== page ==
Plaintiffs are several former juvenile prisoners who had been imprisoned alongside adults in Defendant Michigan Department of Corrections (“MDOC”) facilities. Plaintiffs allege that they suffered physical injuries and sexual abuse as a result of this policy by MDOC. Plaintiffs have filed their action under 42 U.S.C. § 1983 as well as 18 U.S.C. §§ 1591 and 1594. This court granted summary judgment against John Does 1, 2, 4, 5, 6, and 7 on February 8, 2016, for failure to exhaust administrative remedies, reserving for bench trial the question of whether Doe 3's failure to exhaust may have been excused by efforts to thwart his filing of grievances. (Dkt. #156.) Thereafter the court granted Plaintiffs leave to amend their complaint to add five new John Does as Plaintiffs, John Does 8-12. (Dkt. #162.) The court then denied a motion by Plaintiffs to reconsider its earlier partial grant of summary judgment, (Dkt. #188), and Defendants filed the instant motion seeking summary judgment against Does 8, 9, 10, and 12 (“Does”) on the basis that they, too, failed to exhaust their administrative remedies. (Dkt. #193.)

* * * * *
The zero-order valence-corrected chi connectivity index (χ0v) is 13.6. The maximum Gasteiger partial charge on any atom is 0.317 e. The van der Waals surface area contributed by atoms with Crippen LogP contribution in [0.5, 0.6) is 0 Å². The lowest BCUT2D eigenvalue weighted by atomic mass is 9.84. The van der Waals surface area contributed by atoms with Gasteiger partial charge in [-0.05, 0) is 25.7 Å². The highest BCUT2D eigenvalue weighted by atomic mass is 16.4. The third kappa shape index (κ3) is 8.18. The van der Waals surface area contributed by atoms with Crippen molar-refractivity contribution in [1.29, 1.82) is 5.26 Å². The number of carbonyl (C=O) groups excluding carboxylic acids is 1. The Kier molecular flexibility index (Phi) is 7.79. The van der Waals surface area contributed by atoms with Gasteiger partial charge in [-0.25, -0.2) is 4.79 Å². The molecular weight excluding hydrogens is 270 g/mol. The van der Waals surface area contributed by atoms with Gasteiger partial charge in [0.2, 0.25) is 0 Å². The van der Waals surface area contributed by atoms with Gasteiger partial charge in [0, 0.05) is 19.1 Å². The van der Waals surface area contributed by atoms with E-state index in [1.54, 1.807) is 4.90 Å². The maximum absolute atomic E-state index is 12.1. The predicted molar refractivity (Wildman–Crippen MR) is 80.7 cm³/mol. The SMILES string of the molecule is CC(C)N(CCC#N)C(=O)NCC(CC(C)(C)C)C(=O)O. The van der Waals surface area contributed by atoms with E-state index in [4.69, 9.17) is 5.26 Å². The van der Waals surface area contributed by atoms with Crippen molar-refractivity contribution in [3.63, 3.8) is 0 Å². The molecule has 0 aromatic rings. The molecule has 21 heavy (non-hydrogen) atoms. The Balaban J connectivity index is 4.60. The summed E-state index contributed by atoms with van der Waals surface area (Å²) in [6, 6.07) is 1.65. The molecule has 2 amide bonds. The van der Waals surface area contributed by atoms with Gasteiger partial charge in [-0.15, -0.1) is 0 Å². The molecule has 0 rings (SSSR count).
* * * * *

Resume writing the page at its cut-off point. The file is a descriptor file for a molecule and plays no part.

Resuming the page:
Thereafter the court denied Plaintiffs’ request for extended discovery into the questions of alternative exhaustion methods and a supposed policy prohibiting transferred prisoners from pursuing the grievance process related to their incarceration at the prior facility. (Dkt. #194.) The court deemed the former question irrelevant in light of its holding on the prior summary judgment motion that no alternative methods of satisfying the exhaustion requirement existed, and it deemed the latter question to be unsupported in light of the MDOC Operating Procedure which outlines a process for pursuing exactly those kinds of grievances. Three months after the instant motion was filed, Plaintiffs still had not submitted any response brief in opposition. The court ordered submission of such a brief, (Dkt. #196), and Plaintiffs complied, (Dkt. #198).